Mounted Navik self steering.

2) Strengthened starboard transom to accept outboard engine
bracket. Installed one inch thick mahogany plank on inside of
starboard transom.

3) Installed four large cockpit drains horizontally through aft
end of cockpit and piped through to transom.

4) Made shelf in large cockpit compartment extending full length
of compartment to hold gallon size containers and utilize upper
section of wasted space in compartment.

5) Installed 3/4" wood frames around base of fuel tanks in
lazerette and installed tie downs.

6) Reworked companion way entrance. Raised threshold wood to 2
1/2" above fiber glass threshold to force water running down slats
into cockpit. Made overhang on hatch 3/4" thicker to overhang
companion way slats.

7) Made new hatch runners for tighter fit. Installed plastic tabs
on front of hatch to help reduce spray entering hatch runners and into
cabin.

8) Cut fiber glass section from rear of quarter berth to open new
storage compartment under rear section of quarter berth.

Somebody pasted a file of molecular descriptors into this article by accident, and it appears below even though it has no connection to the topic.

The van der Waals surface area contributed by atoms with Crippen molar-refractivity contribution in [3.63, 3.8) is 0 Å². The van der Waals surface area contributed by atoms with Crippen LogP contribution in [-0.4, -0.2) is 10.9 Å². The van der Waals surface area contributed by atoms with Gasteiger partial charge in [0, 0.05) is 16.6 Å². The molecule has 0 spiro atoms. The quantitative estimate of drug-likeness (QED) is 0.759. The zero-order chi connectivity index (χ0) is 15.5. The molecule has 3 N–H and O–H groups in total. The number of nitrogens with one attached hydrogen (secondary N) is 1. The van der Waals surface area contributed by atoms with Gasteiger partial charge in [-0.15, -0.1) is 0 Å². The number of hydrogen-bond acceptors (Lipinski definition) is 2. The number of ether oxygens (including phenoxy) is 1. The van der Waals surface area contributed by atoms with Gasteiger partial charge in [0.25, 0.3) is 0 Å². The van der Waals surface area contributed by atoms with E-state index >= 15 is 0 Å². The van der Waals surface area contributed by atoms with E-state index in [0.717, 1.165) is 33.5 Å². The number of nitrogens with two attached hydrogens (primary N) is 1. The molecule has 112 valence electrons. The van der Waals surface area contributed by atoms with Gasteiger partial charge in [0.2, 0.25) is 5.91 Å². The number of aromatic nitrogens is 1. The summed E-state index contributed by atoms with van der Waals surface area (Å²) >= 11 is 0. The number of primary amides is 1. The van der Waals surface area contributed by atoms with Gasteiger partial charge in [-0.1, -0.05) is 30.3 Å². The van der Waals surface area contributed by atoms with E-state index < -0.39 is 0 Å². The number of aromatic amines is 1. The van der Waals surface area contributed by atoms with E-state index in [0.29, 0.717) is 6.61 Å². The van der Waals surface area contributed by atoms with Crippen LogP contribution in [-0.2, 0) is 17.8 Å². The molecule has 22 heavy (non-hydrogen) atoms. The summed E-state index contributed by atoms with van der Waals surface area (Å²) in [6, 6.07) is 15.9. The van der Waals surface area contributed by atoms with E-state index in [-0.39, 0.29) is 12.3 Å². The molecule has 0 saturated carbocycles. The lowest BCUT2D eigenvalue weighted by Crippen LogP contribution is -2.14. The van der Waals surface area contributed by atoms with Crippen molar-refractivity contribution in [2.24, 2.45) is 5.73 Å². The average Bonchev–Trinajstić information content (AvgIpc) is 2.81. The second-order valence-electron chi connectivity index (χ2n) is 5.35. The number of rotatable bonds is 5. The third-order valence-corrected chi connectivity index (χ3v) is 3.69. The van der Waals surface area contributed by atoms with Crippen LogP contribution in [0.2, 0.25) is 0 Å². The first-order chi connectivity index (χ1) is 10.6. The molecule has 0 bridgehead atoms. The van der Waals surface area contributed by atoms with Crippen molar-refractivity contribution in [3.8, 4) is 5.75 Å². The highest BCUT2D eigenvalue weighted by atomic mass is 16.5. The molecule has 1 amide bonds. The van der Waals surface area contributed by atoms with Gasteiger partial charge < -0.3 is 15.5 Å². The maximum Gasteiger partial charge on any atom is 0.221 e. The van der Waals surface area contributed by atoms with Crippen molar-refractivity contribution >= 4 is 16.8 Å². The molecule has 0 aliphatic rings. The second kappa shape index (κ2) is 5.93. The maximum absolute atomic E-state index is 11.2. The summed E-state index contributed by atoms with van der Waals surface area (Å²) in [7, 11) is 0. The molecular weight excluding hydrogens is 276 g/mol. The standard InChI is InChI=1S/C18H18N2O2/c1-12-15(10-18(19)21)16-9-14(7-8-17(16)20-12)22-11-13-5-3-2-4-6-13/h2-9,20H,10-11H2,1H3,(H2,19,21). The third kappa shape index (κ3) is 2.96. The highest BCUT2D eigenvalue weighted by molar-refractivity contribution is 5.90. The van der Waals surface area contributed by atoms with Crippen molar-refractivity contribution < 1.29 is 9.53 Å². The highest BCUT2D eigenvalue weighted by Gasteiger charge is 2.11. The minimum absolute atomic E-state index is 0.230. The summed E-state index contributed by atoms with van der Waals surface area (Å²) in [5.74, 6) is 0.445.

9) Bulkheaded all storage compartments beneath berths.

10) Moved electrical switch box to high inside quarter berth.

11) Opened fiber glass panel behind port and starboard bunk back
rest for added storage.

12) Installed sliding doors for starboard shelf over bunk.

13) Drilled drain holes from all storage compartments under bunks
to drain water onto main salon floor and into bilge.

14) Installed Whale foot pump for salt water at galley sink.

15) Made splash boarder around sink.

16) Installed aft lower shroud chain plates rather than using deck
plates. I first tried installing deck plates twice as large and thick
but that only threatened to pull a larger chunk of side decking out of